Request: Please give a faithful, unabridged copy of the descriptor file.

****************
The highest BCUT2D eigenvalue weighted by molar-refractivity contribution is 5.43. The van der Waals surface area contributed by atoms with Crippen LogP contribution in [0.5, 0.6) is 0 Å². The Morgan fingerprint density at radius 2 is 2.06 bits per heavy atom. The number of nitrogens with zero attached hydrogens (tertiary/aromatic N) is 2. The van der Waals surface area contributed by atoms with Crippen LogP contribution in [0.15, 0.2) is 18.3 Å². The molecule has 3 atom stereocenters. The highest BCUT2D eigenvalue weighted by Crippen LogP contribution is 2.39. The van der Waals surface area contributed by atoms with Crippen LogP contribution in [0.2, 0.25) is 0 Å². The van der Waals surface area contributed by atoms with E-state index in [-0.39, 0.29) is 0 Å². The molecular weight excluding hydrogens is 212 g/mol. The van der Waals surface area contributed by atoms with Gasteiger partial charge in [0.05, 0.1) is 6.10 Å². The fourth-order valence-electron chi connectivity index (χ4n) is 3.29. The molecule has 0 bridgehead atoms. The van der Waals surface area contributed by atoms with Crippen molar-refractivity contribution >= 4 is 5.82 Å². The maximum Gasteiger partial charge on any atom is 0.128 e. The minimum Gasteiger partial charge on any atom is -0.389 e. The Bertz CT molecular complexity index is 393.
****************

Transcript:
The highest BCUT2D eigenvalue weighted by molar-refractivity contribution is 5.43. The van der Waals surface area contributed by atoms with Crippen LogP contribution in [0.5, 0.6) is 0 Å². The Morgan fingerprint density at radius 2 is 2.06 bits per heavy atom. The number of nitrogens with zero attached hydrogens (tertiary/aromatic N) is 2. The van der Waals surface area contributed by atoms with Crippen LogP contribution in [0.15, 0.2) is 18.3 Å². The molecule has 3 atom stereocenters. The highest BCUT2D eigenvalue weighted by Crippen LogP contribution is 2.39. The van der Waals surface area contributed by atoms with Crippen LogP contribution in [0.2, 0.25) is 0 Å². The van der Waals surface area contributed by atoms with E-state index in [-0.39, 0.29) is 0 Å². The molecular weight excluding hydrogens is 212 g/mol. The van der Waals surface area contributed by atoms with Gasteiger partial charge in [0.05, 0.1) is 6.10 Å². The fourth-order valence-electron chi connectivity index (χ4n) is 3.29. The molecule has 0 bridgehead atoms. The van der Waals surface area contributed by atoms with Crippen molar-refractivity contribution >= 4 is 5.82 Å². The maximum Gasteiger partial charge on any atom is 0.128 e. The minimum Gasteiger partial charge on any atom is -0.389 e. The Bertz CT molecular complexity index is 393.